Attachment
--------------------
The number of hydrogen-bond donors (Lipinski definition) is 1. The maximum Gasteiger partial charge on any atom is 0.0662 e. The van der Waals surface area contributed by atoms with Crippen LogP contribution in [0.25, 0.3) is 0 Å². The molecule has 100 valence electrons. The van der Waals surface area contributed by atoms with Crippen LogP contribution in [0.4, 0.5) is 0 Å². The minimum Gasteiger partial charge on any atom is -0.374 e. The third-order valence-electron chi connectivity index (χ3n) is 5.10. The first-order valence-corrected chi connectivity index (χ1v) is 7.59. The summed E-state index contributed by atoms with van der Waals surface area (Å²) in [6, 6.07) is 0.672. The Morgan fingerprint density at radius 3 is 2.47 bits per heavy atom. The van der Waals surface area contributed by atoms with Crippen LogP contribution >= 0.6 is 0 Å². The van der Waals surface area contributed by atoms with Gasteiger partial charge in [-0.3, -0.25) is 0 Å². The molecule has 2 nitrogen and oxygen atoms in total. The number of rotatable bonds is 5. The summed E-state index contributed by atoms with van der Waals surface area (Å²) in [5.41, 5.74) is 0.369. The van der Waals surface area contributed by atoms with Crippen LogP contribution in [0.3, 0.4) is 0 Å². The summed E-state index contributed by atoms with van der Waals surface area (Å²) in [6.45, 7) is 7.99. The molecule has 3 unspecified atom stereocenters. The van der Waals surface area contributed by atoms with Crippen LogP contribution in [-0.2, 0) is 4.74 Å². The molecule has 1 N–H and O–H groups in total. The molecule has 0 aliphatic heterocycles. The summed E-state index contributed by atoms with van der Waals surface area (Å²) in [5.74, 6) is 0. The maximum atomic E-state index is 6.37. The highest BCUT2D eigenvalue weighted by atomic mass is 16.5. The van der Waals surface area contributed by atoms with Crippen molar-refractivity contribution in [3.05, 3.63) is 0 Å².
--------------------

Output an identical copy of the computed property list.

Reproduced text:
The number of hydrogen-bond donors (Lipinski definition) is 1. The maximum Gasteiger partial charge on any atom is 0.0662 e. The van der Waals surface area contributed by atoms with Crippen LogP contribution in [0.25, 0.3) is 0 Å². The molecule has 100 valence electrons. The van der Waals surface area contributed by atoms with Crippen LogP contribution in [0.4, 0.5) is 0 Å². The minimum Gasteiger partial charge on any atom is -0.374 e. The third-order valence-electron chi connectivity index (χ3n) is 5.10. The first-order valence-corrected chi connectivity index (χ1v) is 7.59. The summed E-state index contributed by atoms with van der Waals surface area (Å²) in [6, 6.07) is 0.672. The Morgan fingerprint density at radius 3 is 2.47 bits per heavy atom. The van der Waals surface area contributed by atoms with Crippen LogP contribution >= 0.6 is 0 Å². The van der Waals surface area contributed by atoms with Gasteiger partial charge in [-0.3, -0.25) is 0 Å². The molecule has 2 nitrogen and oxygen atoms in total. The number of rotatable bonds is 5. The summed E-state index contributed by atoms with van der Waals surface area (Å²) in [5.41, 5.74) is 0.369. The van der Waals surface area contributed by atoms with Crippen LogP contribution in [0.3, 0.4) is 0 Å². The summed E-state index contributed by atoms with van der Waals surface area (Å²) in [6.45, 7) is 7.99. The molecule has 3 unspecified atom stereocenters. The van der Waals surface area contributed by atoms with Crippen LogP contribution in [-0.2, 0) is 4.74 Å². The molecule has 1 N–H and O–H groups in total. The molecule has 0 aliphatic heterocycles. The summed E-state index contributed by atoms with van der Waals surface area (Å²) in [5.74, 6) is 0. The maximum atomic E-state index is 6.37. The highest BCUT2D eigenvalue weighted by atomic mass is 16.5. The van der Waals surface area contributed by atoms with Crippen molar-refractivity contribution in [3.05, 3.63) is 0 Å².